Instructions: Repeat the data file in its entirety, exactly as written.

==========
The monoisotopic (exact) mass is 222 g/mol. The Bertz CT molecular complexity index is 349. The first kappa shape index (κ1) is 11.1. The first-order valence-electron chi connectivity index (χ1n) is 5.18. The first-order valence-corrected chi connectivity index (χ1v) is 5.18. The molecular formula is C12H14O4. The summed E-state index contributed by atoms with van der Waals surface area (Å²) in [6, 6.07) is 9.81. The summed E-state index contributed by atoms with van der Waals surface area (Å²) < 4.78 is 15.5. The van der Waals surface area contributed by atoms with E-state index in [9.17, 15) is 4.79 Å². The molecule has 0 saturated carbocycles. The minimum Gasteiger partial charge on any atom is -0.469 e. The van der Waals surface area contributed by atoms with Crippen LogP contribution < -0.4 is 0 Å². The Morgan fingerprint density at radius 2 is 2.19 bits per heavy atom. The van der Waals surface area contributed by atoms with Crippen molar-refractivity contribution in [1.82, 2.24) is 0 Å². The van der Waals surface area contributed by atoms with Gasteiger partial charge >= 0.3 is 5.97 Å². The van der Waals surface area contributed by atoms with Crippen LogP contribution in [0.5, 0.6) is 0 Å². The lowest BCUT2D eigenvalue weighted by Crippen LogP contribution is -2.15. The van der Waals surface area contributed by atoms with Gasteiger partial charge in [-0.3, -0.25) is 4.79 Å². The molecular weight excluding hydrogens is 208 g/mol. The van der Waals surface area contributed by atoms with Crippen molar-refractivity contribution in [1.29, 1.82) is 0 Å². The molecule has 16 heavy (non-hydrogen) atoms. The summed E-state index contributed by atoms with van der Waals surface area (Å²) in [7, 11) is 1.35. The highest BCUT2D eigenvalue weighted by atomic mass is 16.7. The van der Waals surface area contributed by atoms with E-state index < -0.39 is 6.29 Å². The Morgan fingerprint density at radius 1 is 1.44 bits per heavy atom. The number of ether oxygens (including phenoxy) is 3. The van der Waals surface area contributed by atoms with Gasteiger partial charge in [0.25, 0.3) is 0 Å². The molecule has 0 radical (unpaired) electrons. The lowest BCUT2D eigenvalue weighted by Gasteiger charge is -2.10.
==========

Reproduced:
The monoisotopic (exact) mass is 222 g/mol. The Bertz CT molecular complexity index is 349. The first kappa shape index (κ1) is 11.1. The first-order valence-electron chi connectivity index (χ1n) is 5.18. The first-order valence-corrected chi connectivity index (χ1v) is 5.18. The molecular formula is C12H14O4. The summed E-state index contributed by atoms with van der Waals surface area (Å²) in [6, 6.07) is 9.81. The summed E-state index contributed by atoms with van der Waals surface area (Å²) < 4.78 is 15.5. The van der Waals surface area contributed by atoms with E-state index in [9.17, 15) is 4.79 Å². The molecule has 0 saturated carbocycles. The minimum Gasteiger partial charge on any atom is -0.469 e. The van der Waals surface area contributed by atoms with Crippen LogP contribution < -0.4 is 0 Å². The Morgan fingerprint density at radius 2 is 2.19 bits per heavy atom. The van der Waals surface area contributed by atoms with Crippen molar-refractivity contribution in [1.82, 2.24) is 0 Å². The van der Waals surface area contributed by atoms with Gasteiger partial charge >= 0.3 is 5.97 Å². The van der Waals surface area contributed by atoms with Crippen LogP contribution in [0.5, 0.6) is 0 Å². The lowest BCUT2D eigenvalue weighted by Crippen LogP contribution is -2.15. The van der Waals surface area contributed by atoms with Gasteiger partial charge in [-0.3, -0.25) is 4.79 Å². The molecular weight excluding hydrogens is 208 g/mol. The van der Waals surface area contributed by atoms with Crippen molar-refractivity contribution in [1.29, 1.82) is 0 Å². The molecule has 16 heavy (non-hydrogen) atoms. The summed E-state index contributed by atoms with van der Waals surface area (Å²) in [7, 11) is 1.35. The highest BCUT2D eigenvalue weighted by atomic mass is 16.7. The van der Waals surface area contributed by atoms with E-state index < -0.39 is 6.29 Å². The Morgan fingerprint density at radius 1 is 1.44 bits per heavy atom. The number of ether oxygens (including phenoxy) is 3. The van der Waals surface area contributed by atoms with Gasteiger partial charge in [0.25, 0.3) is 0 Å². The molecule has 0 radical (unpaired) electrons. The lowest BCUT2D eigenvalue weighted by Gasteiger charge is -2.10.